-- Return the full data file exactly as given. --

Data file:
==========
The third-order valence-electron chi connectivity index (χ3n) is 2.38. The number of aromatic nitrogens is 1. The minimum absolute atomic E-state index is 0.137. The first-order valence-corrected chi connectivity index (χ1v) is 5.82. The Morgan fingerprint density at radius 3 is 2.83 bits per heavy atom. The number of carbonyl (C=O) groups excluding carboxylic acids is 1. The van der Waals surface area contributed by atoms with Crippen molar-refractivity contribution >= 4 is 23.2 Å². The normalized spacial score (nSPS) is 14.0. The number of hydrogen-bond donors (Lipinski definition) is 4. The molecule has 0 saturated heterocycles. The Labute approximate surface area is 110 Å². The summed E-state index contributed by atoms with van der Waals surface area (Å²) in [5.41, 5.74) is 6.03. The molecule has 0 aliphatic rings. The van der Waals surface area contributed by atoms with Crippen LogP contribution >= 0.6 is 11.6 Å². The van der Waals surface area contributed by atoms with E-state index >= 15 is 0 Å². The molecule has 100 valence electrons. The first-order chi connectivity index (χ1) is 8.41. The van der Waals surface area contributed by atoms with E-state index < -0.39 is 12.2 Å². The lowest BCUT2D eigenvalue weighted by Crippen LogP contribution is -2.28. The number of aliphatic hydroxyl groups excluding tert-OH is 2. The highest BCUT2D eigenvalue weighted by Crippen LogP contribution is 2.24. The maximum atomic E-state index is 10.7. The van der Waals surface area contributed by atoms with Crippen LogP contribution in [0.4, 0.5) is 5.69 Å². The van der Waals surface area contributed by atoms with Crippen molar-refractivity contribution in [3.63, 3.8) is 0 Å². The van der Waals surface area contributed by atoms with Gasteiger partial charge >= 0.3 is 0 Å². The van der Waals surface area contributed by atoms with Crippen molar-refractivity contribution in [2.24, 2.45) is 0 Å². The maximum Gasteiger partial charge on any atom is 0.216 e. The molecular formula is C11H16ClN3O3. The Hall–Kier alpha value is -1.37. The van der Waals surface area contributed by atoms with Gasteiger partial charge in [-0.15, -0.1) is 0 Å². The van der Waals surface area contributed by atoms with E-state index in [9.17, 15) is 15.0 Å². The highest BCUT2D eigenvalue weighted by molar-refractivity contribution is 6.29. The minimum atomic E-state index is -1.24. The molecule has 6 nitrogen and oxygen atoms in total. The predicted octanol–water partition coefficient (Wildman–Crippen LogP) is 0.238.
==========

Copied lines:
The third-order valence-electron chi connectivity index (χ3n) is 2.38. The number of aromatic nitrogens is 1. The minimum absolute atomic E-state index is 0.137. The first-order valence-corrected chi connectivity index (χ1v) is 5.82. The Morgan fingerprint density at radius 3 is 2.83 bits per heavy atom. The number of carbonyl (C=O) groups excluding carboxylic acids is 1. The van der Waals surface area contributed by atoms with Crippen molar-refractivity contribution >= 4 is 23.2 Å². The normalized spacial score (nSPS) is 14.0. The number of hydrogen-bond donors (Lipinski definition) is 4. The molecule has 0 saturated heterocycles. The Labute approximate surface area is 110 Å². The summed E-state index contributed by atoms with van der Waals surface area (Å²) in [5.41, 5.74) is 6.03. The molecule has 0 aliphatic rings. The van der Waals surface area contributed by atoms with Crippen LogP contribution >= 0.6 is 11.6 Å². The van der Waals surface area contributed by atoms with E-state index >= 15 is 0 Å². The molecule has 100 valence electrons. The first-order chi connectivity index (χ1) is 8.41. The van der Waals surface area contributed by atoms with E-state index < -0.39 is 12.2 Å². The lowest BCUT2D eigenvalue weighted by Crippen LogP contribution is -2.28. The number of aliphatic hydroxyl groups excluding tert-OH is 2. The highest BCUT2D eigenvalue weighted by Crippen LogP contribution is 2.24. The maximum atomic E-state index is 10.7. The van der Waals surface area contributed by atoms with Crippen LogP contribution in [0.4, 0.5) is 5.69 Å². The van der Waals surface area contributed by atoms with Crippen molar-refractivity contribution in [3.63, 3.8) is 0 Å². The van der Waals surface area contributed by atoms with Gasteiger partial charge >= 0.3 is 0 Å². The van der Waals surface area contributed by atoms with Crippen molar-refractivity contribution in [2.24, 2.45) is 0 Å². The maximum Gasteiger partial charge on any atom is 0.216 e. The molecular formula is C11H16ClN3O3. The Hall–Kier alpha value is -1.37. The van der Waals surface area contributed by atoms with Gasteiger partial charge in [-0.15, -0.1) is 0 Å². The van der Waals surface area contributed by atoms with E-state index in [9.17, 15) is 15.0 Å². The highest BCUT2D eigenvalue weighted by molar-refractivity contribution is 6.29. The minimum atomic E-state index is -1.24. The molecule has 6 nitrogen and oxygen atoms in total. The predicted octanol–water partition coefficient (Wildman–Crippen LogP) is 0.238.